Keith is articulate and passionate about his work and ministry. He has had a rough day so far, but he is convinced he is doing the right thing by resigning his position. He goes into detail about why he feels he is being moved on to something else and is adamant that it is God who is leading, not himself or any other human.  “I will not give victory to man or myself for what God has done,” he says firmly. We talk about what he believes youth ministry should be. His purpose is to “teach kids how to worship. The idea is to transition youth into young adults who will lead the church.” But he does not refer to church in the sense of the big brick building on the corner with a cross on the lawn. He means a body of believers, the worldwide church, consisting of any and all who put their faith in Jesus Christ.

            When I ask him how he came to work in youth ministry, he laughs. He tells me that in 2003, he and Kim began helping out in a youth Bible study class as volunteers. Soon after, the teacher quit and the responsibility fell on their shoulders. After working with the kids for a short time, Keith began to feel a definite call to continue working in youth ministry.

            “I’ll never forget it,” he says slowly. “On New Year’s Day, God spoke to me and told me to quit my job and do youth ministry forever.” And so he did. This is one of the most arresting things about Keith Wilson. He absolutely believes that the Spirit of God is alive and well, actively participating in his life, as well as the life of anyone who is willing to heed the call. This becomes evident within minutes of initiating a conversation with Keith. Talking about God and Spirit is as natural to him as breathing. His belief is so strong, he can walk away from a good job with nothing planned to replace it and still be comfortable in his decision. This confidence is not based solely on ideology, however, but on events that have taken place in his own life; events that have solidified Keith’s faith. According to Keith, he grew up as “white trash.” Or rather, other people considered him to be so.  And as far as the direction his life has taken? He does not give himself credit for any of it.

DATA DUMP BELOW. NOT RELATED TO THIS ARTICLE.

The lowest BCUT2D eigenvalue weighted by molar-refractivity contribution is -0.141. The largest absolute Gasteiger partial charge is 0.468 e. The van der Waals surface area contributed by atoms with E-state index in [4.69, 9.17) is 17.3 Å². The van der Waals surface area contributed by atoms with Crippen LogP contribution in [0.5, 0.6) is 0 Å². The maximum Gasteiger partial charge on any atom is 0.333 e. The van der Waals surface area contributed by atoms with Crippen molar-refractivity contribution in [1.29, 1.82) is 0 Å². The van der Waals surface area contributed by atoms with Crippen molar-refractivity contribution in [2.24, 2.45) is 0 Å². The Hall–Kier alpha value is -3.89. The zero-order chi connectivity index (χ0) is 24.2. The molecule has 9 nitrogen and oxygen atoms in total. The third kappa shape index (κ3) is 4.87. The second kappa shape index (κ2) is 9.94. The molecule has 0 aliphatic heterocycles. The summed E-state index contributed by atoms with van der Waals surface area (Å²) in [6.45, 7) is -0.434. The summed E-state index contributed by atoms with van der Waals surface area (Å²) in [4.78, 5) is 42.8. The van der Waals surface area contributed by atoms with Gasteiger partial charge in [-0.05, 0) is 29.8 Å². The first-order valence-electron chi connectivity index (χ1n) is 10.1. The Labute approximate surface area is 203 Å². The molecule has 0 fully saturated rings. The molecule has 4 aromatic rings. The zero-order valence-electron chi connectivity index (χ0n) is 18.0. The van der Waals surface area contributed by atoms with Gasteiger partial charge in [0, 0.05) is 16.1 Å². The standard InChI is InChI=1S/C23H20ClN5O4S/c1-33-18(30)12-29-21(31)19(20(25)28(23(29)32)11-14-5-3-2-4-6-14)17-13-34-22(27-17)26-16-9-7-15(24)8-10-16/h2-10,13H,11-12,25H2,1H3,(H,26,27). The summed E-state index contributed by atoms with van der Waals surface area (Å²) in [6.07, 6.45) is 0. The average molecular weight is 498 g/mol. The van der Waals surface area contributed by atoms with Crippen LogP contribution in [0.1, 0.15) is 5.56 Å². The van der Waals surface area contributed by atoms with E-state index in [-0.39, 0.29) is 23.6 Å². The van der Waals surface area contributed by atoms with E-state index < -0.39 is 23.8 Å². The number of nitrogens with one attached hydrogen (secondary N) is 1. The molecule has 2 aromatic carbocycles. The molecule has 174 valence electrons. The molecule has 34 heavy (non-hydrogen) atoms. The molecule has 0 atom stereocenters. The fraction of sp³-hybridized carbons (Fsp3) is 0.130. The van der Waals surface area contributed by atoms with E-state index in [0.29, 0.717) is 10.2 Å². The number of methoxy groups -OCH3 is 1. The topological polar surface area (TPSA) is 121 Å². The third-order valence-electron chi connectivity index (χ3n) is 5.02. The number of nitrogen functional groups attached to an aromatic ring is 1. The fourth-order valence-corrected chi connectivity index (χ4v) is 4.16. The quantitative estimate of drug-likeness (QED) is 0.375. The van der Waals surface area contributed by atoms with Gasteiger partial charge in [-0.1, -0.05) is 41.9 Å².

“Up until God called me into ministry, I never knew what I was going to be.”  After making the decision to follow that call, however, things took an upward turn. Keith is now an ordained minister and will complete his bachelor’s degree in religion from Liberty University, a highly respected and well-known institution, this year. Such is the power of faith.

            Things have not always been easy since he began a full-time ministry. For the entire first year of his tenure at Shallotte First Baptist, Keith struggled to define his purpose as a pastor and found it very difficult to adapt to being a staff person in a church of that size. Eventually, he found his way and was able to build a fulfilling ministry. When we begin to talk about what he actually does with the youth he works with, he lights up. Keith is passionate about teaching and seems to want more than anything to teach them about the true nature of God: loving, powerful, and personal. How he accomplishes this is difficult to define. There is no clear process, because he is dealing with the messiness of life from a young person’s perspective and all the difficulties that go along with that. But the focus is to teach about the relevancy of God in today’s dysfunctional culture and to demonstrate how spiritual concepts can be applied to everyday life to effect change of enormous proportions.

            When I ask Keith what he views as the most troubling problem facing the modern church, he hesitates for a moment, taking a deep breath. Releasing it, he tells me that he feels it is the failure of the organized church to truly recognize the Holy Spirit.

            “It is the supernatural part of God that people don’t want to admit,” he says, as if the thought grieves him.  He feels that people are too caught up in tradition, and are trying to solve spiritual problems with human answers. Churches are looking for converts and big numbers, but are not teaching those already in the church. In addition to this, many people who have lost their faith in the institution of church are falling by the wayside, unable or unwilling to fit into the society of church life.  This has helped to create a new breed of believer, one who is seeking much more than what is available currently in most churches: a relationship with God on a deeply personal level and the availability of ministers who seek this at all costs, without pursuing the constraints of tradition. The church does not need a building or a symbolic cross or fancy clothes to exist. What it needs are passionate believers who are willing to give up worldly modes of thought and ideals in exchange for an intensely personal, one-on-one relationship with the Spirit. In the words of Jesus:

“And I will ask the Father, and he will give you another Counselor to be with you forever-- the Spirit of truth. The world cannot accept him, because it neither sees him nor knows him. But you know him, for he lives with you and will be in you.” John 14: 16-17 NIV.

            Keith Wilson is part of a new breed of ministers who are rising up in response to the inability of the traditional church to reach people outside of its societal confines. He is a passionate believer in the Holy Spirit, and lives to teach others, especially young people, how to connect to God in a truly personal way. He does not value himself by society’s standards, nor does he value other human beings that way. He sees each of us as a unique creation of God, with an individual purpose and limitless possibilities of growth. I am fascinated and genuinely encouraged by his willingness to step outside of the societal norm and follow his individual path. It is an example I hope to never forget.